Part 1, naval guns bombard the beaches of Leyte and carrier-based planes bomb the island defenses. The amphibious assault begins. Shows Gens. MacArthur and Wainwright and Adm. Halsey. Part 2, Red Cross personnel pack food parcels for Americans imprisoned in Germany. Part 3, cadets parade at Uruguay’s military academy in Montevideo. Part 4, a MARK I calculator at Harvard University solves math problems. Part 5, Marines capture pillboxes and dugouts on Peleliu Island. Part 6, the 5th Army breaks through the Gothic line in Italy behind artillery and tanks.

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Photograph of Douglas MacArthur

Additional Details on this Document from our Online Exhibit the Digital Vaults:

General Douglas MacArthur in 1932

Douglas MacArthur, one of America’s great warriors, had a military career that spanned half a century and ranged around much of the world. MacArthur served as chief of staff of the United States Army from 1930 to 1935.

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Presidential Proclamation 3579 of April 5, 1964, by President Lyndon B. Johnson announcing the death of General of the Army Douglas MacArthur

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Presidential Proclamation 3579 of April 5, 1964, by President Lyndon B. Johnson announcing the death of General of the Army Douglas MacArthur (page 2)

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Proposed Orders and Statement on Dismissal of General Douglas MacArthur

This document consists of orders from President Harry S. Truman relieving General Douglas MacArthur of his commands and designating General Matthew Ridgway as his successor, along with a statement explaining MacArthur’s dismissal.

Additional Details on this Document from our Online Exhibit the Digital Vaults:

Removing MacArthur

Formerly classified “Top Secret,” this document is President Harry Truman’s proposed order relieving Gen. Douglas MacArthur of his Korean War commands due to insubordination.

Text adapted from “Truman’s Firing of General Douglas MacArthur during the Korean War” in the November/December 2000 National Council for the Social Studies (NCSS) publication Social Education.

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Proposed Orders and Statement on Dismissal of General Douglas MacArthur (page 2)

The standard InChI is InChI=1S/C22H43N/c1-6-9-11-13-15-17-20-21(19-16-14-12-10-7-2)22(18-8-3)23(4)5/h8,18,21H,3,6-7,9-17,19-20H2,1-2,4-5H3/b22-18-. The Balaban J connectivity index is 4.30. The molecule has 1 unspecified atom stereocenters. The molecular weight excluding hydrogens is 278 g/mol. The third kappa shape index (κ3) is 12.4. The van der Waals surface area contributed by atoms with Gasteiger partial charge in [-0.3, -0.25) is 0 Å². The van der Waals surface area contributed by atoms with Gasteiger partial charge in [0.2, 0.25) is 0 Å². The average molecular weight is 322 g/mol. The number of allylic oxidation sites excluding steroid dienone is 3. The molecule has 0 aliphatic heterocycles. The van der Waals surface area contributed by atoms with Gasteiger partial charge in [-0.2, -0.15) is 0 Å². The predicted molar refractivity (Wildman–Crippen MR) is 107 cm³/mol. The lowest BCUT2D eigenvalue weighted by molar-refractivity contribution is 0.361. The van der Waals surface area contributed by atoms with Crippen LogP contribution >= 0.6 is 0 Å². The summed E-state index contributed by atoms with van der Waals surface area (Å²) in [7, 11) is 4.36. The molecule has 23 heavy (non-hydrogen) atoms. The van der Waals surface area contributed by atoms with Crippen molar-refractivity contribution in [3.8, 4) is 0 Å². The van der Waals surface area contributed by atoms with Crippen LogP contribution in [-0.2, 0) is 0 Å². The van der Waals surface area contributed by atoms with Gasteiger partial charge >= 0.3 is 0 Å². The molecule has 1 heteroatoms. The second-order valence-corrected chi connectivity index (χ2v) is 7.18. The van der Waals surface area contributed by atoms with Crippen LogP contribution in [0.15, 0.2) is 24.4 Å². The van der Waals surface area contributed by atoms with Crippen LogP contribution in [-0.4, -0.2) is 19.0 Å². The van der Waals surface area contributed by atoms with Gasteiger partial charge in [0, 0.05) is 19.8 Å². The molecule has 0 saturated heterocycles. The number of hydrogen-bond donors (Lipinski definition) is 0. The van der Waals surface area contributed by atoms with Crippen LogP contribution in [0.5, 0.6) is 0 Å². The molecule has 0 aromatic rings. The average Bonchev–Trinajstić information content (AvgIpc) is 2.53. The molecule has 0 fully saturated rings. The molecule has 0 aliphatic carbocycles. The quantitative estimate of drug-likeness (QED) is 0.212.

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Proposed Orders and Statement on Dismissal of General Douglas MacArthur (page 3)

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Telegram from General Omar Bradley to General Douglas MacArthur

Additional Details on this Document from our Online Exhibit the Digital Vaults:

Relieving MacArthur of his command

In June 1950, after North Korea invaded South Korea, General Douglas MacArthur was designated commander of the United Nations forces defending South Korea. He conceived and executed a brilliant and daring amphibious assault at Inchon for which he was hailed as a hero. Seven months later, President Truman fired him for making public statements that contradicted the official policies of the United States Government. In a statement explaining this action, President Truman said, “It is fundamental . . . that military commanders must be governed by the policies and directives issued to them in the manner prescribed by our laws and Constitution. In time of crises this consideration is particularly compelling.”

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The Douglas MacArthur Story

The first two minutes of this video are available for viewing.

The original release sheet reads:

A filmed biography of General of the Army Douglas MacArthur.

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Name ________________________
Class ________________________

What Kind of Leader Was General Douglas MacArthur?

Weighing the Evidence

Examine the documents and text included in this activity. Consider how each document does or does not support two opposing interpretations or conclusions. Fill in the topic or interpretations if they are not provided. To show how the documents support the different interpretations, enter the corresponding document number into the boxes near the interpretation. Write your conclusion response in the space provided.

Balance

Interpretation 1

Interpretation 2

General MacArthur’s Ability to Lead

Response

Weighing the Evidence

What Kind of Leader Was General Douglas MacArthur?


Conclusion

What historical interpretation did the evidence best support?

Why did you place the documents where you did?

Which evidence do you think carried the most weight?